Le'Veon Bell hit a trifecta this week as he was named the offensive player of the week for the AFC, FedEx ground player of the week (Ben was named the air player) and Steelers Digest player of the week. His third consecutive week of gaining over 200 yards from scrimmage places him in the rarified environs of being compared with the late, great Walter Payton. Nobody believes he has peaked or even plateaued yet as a performer. His family members are lifelong Steelers fans. Rebecca Rollett can run a Character (Ac)counts piece less than a week after he went to court on drug and DUI charges without so much as a 'Hey, wait a minute'. Barring serious injury, you might project that he may be one of those players that transcends the game, teams and stakes. You tune in just to see them perform. Is it possible that Steelers football could become even more popular?
Beachum, Brown and size discrimination
Speaking of lower-round draft picks going way past expectations. Offensive left tackle Kelvin Beachum is currently ranked in the upper echelon of tackles league-wide and he received, along with linebacker Lawrence Timmons, top PFF scores this week. I simply won't accept anyone who claims to have known this all along. Many fans were absolutely furious when Beachum made the 53-man roster coming out of his rookie training camp. And, admit it, the only reason that some thought he was starting this season was because Mike Adams was supposedly that bad. Why are we so surprised, besides the fact that he was a lower-round pick? Or more to the point, why was he a low-round draft pick? His size. He couldn't possibly be effective, he's too small - or so the story goes.
In the NFL size matters. At least it does in terms of how talent is evaluated. This isn't to say that size doesn't have its advantages or a relative lack of challenges. But sometimes it feels like someone who might say that only women with blonde hair are attractive. That's dismissing a lot of quality talent. It's size that lends an air of disbelief to the fact of Antonio Brown being considered the top receiver in the league. That accolade should be going to the Calvin Johnsons, right? It was the knock on James Harrison. It was why Russell Wilson went much later in the draft than Andrew Luck or RGIII. The one commonality of the three Steelers players mentioned is their work ethics. It doesn't mean that size doesn't matter, but maybe it doesn't matter so much.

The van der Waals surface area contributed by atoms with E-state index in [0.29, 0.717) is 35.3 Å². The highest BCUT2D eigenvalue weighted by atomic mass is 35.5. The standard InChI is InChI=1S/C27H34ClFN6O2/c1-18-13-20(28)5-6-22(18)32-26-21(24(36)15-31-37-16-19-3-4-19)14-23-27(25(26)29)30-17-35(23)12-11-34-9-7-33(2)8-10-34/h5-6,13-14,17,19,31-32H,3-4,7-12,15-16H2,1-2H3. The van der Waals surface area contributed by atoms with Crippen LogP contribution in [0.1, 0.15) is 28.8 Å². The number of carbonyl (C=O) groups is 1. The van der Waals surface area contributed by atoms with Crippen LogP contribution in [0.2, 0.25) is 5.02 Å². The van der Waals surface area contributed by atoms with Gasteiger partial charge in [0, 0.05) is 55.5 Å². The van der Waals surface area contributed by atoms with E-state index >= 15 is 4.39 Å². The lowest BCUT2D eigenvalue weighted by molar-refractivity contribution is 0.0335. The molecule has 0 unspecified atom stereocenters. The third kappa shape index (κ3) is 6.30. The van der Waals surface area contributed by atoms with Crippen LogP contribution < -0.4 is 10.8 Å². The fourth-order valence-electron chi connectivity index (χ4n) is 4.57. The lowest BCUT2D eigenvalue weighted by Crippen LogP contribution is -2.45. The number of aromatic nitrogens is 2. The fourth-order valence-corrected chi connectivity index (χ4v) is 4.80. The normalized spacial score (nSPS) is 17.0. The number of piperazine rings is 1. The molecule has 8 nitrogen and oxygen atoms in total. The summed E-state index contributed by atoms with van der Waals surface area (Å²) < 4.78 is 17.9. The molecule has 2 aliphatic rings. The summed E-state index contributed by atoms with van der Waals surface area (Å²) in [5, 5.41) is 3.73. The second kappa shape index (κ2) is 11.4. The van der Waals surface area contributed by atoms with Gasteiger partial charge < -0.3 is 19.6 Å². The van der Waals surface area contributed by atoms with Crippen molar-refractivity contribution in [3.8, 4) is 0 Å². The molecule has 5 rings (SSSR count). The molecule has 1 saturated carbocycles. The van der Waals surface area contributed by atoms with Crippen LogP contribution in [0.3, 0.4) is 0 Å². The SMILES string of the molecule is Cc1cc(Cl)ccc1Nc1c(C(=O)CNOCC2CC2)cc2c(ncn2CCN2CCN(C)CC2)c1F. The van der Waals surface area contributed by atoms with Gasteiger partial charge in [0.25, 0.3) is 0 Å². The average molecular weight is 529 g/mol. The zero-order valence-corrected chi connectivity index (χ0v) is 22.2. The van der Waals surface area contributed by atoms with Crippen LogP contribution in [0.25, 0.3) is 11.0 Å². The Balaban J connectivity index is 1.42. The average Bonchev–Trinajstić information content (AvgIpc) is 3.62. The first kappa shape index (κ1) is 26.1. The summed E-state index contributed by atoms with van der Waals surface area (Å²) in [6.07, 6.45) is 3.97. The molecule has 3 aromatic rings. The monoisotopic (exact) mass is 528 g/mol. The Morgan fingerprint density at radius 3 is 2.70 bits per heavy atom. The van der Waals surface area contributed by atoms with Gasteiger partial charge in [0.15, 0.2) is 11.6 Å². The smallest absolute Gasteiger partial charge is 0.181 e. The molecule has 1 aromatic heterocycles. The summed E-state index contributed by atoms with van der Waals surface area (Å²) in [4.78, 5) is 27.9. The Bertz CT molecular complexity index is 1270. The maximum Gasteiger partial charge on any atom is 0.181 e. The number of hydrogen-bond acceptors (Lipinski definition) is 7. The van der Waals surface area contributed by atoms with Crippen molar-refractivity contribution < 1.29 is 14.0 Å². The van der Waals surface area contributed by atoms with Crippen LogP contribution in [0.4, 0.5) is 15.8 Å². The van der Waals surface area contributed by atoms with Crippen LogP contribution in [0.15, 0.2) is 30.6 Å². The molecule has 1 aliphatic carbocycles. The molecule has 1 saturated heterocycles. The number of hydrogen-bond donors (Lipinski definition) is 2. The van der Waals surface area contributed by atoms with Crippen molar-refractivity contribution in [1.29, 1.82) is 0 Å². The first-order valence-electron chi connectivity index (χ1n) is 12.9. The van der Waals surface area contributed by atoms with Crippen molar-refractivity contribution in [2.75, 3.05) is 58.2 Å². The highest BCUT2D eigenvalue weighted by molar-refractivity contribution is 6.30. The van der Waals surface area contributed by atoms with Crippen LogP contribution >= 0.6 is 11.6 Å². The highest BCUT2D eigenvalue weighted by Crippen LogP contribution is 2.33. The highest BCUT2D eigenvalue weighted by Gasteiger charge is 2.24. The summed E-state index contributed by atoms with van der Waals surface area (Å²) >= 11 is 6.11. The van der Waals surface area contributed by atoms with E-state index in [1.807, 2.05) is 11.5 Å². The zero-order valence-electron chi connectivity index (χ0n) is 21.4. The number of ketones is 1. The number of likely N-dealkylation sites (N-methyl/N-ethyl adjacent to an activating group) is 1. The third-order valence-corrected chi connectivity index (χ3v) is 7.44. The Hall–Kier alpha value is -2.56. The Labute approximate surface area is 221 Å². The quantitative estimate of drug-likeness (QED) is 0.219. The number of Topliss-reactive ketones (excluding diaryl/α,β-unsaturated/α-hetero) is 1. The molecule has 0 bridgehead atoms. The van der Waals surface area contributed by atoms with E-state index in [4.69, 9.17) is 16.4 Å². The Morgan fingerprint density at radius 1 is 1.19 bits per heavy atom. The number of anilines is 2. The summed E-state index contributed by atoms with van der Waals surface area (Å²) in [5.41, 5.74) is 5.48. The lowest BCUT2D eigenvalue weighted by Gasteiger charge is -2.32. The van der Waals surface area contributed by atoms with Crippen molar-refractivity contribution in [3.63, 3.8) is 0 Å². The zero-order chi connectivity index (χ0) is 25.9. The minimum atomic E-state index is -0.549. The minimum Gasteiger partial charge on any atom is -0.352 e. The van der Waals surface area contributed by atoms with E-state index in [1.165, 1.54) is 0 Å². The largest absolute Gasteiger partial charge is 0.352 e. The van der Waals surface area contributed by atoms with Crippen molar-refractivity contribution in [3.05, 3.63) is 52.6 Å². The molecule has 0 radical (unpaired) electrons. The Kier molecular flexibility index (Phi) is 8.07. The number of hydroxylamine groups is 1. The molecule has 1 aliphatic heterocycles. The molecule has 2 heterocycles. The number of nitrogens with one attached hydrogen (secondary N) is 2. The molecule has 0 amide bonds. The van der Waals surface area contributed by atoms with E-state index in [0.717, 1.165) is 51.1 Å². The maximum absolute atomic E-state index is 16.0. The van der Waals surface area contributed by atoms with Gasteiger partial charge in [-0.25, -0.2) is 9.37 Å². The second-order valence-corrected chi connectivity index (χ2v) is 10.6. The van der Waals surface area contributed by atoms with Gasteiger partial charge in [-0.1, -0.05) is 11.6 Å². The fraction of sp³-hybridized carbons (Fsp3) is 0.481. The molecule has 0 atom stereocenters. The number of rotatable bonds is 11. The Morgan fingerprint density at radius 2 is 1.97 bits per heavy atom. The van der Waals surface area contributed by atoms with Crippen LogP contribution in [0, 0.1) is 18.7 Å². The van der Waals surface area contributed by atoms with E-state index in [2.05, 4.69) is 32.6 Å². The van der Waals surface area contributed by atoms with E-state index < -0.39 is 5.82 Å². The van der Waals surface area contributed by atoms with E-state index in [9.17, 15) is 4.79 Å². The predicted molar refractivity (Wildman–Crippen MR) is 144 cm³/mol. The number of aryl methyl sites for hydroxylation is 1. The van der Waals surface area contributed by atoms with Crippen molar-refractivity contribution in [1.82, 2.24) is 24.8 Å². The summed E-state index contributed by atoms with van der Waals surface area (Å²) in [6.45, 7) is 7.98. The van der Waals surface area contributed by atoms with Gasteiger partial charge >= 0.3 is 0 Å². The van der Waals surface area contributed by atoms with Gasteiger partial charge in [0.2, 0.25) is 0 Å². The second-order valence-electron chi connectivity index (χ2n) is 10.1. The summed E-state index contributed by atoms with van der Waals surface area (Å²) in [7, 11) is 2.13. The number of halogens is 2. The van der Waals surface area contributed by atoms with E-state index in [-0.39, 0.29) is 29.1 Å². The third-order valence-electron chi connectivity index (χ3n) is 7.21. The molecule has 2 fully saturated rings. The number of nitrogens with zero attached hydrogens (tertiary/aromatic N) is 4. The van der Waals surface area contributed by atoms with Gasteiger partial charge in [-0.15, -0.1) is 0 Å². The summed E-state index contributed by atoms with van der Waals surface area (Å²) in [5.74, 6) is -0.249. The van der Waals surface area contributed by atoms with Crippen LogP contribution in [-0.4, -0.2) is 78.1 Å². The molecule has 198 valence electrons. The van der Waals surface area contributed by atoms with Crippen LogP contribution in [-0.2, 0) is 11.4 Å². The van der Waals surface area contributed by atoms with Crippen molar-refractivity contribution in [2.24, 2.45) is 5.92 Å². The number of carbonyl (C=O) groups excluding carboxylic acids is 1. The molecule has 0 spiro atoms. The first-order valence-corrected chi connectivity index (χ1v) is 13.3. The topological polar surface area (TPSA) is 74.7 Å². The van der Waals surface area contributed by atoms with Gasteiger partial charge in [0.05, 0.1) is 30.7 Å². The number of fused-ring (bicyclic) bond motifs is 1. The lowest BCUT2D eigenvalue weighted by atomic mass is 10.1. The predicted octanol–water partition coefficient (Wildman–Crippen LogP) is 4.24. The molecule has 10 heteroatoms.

Beachum was far from the only good news associated with the offensive line. Besides the 200-plus yards associated with Bell, Ben Roethlisberger was not sacked once by the Bengals' defense. Haley singled out David DeCastro as the key ingredient to the blocking for Pittsburgh's now devastating ground attack. For those made nervous by the presence of Adams, you should be heartened to know that Marcus Gilbert is returning this week. Nor is the full impact felt only on the field. After Tomlin, as has become tradition around the league at this time of the year, gave the team Monday off, Maurkice Pouncey was one of the team leaders who insisted that they could not afford an off day. Over fifty players showed up for work on Monday.
Nor was it just about the offensive line. Check Paper Champions' film room piece that highlights the contributions of each. Sunday may go down as the coming-out party for defensive end Stephon Tuitt, who was more or less forced into service due to the loss of Brett Keisel. It was an auspicious outing, with the key moment being a hit on Bengals quarterback Andy Dalton that knocked him temporarily out of the game. Steve McLendon also returned and performed in such a manner that the prospects of a lineup of Tuitt, McLendon and Cam Heyward is looking very attractive going forward.